The Chiune Sugihara Memorial Hall

About Chiune Sugihara

Sugihara's definition of 'humanity' as realizedby 'helping those in trouble' stemmedfrom his benevolent nature and Japanese sense of dignity.His thoughts and actions make us proud to be Japaneseand urge us to become individualsthat will continue serving othersin the midst of difficulties.

Chiune Sugihara Memorial Museum Director


Early years

01Yaotsu-cho town where Sugihara was raised

Chiune was born in Yaotsu-cho


Sugihara was born into an average family in 1900 and grew up in an ordinary environment. He had dreams of becoming an English teacher and studied hard to achieve his goal, but financial difficulties arose and halted his studies. He redirected his efforts to passing the examination for exchange students which would gain him a position as a diplomat and allow him to study at the government's expense. He managed to pass the exam and was accepted as a trainee in Russian, thereby pointing his life in a new direction.

The Sugihara Family (Chiune: back row center).The Sugihara Family (Chiune: back row center).

02Chiune Sugihara’s Work

Harbin diplomat period


His potential abilities were recognized in Harbin and he began his promising career as a diplomat there. At about that time, Hitler had risen to power as the Nazi dictator in Europe and was endangering the lives of the Jewish people.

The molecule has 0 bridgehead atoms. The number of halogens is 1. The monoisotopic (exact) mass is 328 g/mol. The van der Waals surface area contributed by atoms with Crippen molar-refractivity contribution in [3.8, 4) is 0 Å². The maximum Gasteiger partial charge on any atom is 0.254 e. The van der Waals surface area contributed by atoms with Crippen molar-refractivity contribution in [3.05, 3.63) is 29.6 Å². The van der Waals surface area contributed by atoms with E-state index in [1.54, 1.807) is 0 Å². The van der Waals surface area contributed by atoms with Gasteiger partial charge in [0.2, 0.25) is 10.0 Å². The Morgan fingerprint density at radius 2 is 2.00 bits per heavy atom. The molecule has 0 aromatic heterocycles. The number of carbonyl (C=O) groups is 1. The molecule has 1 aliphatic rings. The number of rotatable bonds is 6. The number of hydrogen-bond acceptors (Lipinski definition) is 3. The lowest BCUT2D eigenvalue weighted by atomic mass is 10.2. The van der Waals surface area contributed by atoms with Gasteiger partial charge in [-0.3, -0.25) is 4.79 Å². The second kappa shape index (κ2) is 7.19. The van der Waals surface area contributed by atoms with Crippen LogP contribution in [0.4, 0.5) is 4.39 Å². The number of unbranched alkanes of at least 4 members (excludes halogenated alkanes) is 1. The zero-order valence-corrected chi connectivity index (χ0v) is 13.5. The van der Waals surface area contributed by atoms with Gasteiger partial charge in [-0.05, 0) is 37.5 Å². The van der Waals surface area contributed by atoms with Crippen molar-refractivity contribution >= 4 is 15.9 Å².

Sugihara during his tour at the Manchurian Foreign Office.Sugihara during his tour at the Manchurian Foreign Office.

Kaunas, Lithuania


Sugihara was sent to Kaunas in Lithuania to open a Japanese consulate there and to simultaneously gather information about the Soviet Union. This was about the time when Hitler's persecution of the Jews had intensified, leaving them with scant destinations for escape.

03Sugihara's Decision

Sugihara's Decision


In 1940, events precipitated and forced Sugihara to make a hard decision. Jews who had escaped from the Nazi regime assembled in front of the Japanese Consulate requesting transit visas to Japan to escape from Europe. Sugihara telegraphed the Foreign Ministry in Japan, asking,

Refugees requesting visas in front of the Consulate (1940)Refugees requesting visas in front of the Consulate (1940)

"May I issue visas?" In return, he received a disheartening reply with the order, "Do not issue visas to anyone who cannot follow proper procedures." Sugihara was torn between the choices of issuing the visas and saving Jewish lives and following orders which would allow him to protect his spotless career as a diplomat. He struggled for an answer before coming to a decision.

Period replica of the office where the life and death decision was made (Hall).Period replica of the office where the life and death decision was made (Hall).

04Return to Japan

Visa Issuance Epilogue


Upon his return to Japan in 1947, Sugihara was fired from the Foreign Ministry for issuing the visas against orders. A Jewish person who had been saved with one of his visas visited him in 1968. The man pulled out the tattered visa Sugihara had crafted and wept as he voiced his thanks.

With ex-Religious Party Minister Warhaftig (1960).With ex-Religious Party Minister Warhaftig (1960).

As a diplomat

Chiune's work and his fateful encounter with Jewish refugees.